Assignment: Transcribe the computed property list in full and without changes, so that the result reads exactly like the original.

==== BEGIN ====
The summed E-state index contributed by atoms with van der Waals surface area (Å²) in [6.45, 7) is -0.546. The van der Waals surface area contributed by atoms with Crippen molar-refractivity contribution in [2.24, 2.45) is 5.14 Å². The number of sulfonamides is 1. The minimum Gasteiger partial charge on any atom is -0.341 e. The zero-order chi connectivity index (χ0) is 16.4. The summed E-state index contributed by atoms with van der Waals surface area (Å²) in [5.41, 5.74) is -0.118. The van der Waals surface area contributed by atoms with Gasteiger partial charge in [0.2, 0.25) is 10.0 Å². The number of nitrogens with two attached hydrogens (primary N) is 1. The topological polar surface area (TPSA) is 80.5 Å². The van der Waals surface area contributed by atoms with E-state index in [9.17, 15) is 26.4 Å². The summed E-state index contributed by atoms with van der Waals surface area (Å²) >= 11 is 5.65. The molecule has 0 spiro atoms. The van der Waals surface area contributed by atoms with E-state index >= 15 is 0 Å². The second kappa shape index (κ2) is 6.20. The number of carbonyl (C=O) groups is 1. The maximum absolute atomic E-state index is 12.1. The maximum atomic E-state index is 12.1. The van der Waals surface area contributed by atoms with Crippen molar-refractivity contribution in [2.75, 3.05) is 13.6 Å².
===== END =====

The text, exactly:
The summed E-state index contributed by atoms with van der Waals surface area (Å²) in [6.45, 7) is -0.546. The van der Waals surface area contributed by atoms with Crippen molar-refractivity contribution in [2.24, 2.45) is 5.14 Å². The number of sulfonamides is 1. The minimum Gasteiger partial charge on any atom is -0.341 e. The zero-order chi connectivity index (χ0) is 16.4. The summed E-state index contributed by atoms with van der Waals surface area (Å²) in [5.41, 5.74) is -0.118. The van der Waals surface area contributed by atoms with Gasteiger partial charge in [0.2, 0.25) is 10.0 Å². The number of nitrogens with two attached hydrogens (primary N) is 1. The topological polar surface area (TPSA) is 80.5 Å². The van der Waals surface area contributed by atoms with E-state index in [9.17, 15) is 26.4 Å². The summed E-state index contributed by atoms with van der Waals surface area (Å²) >= 11 is 5.65. The molecule has 0 spiro atoms. The van der Waals surface area contributed by atoms with E-state index >= 15 is 0 Å². The second kappa shape index (κ2) is 6.20. The number of carbonyl (C=O) groups is 1. The maximum absolute atomic E-state index is 12.1. The maximum atomic E-state index is 12.1. The van der Waals surface area contributed by atoms with Crippen molar-refractivity contribution in [2.75, 3.05) is 13.6 Å².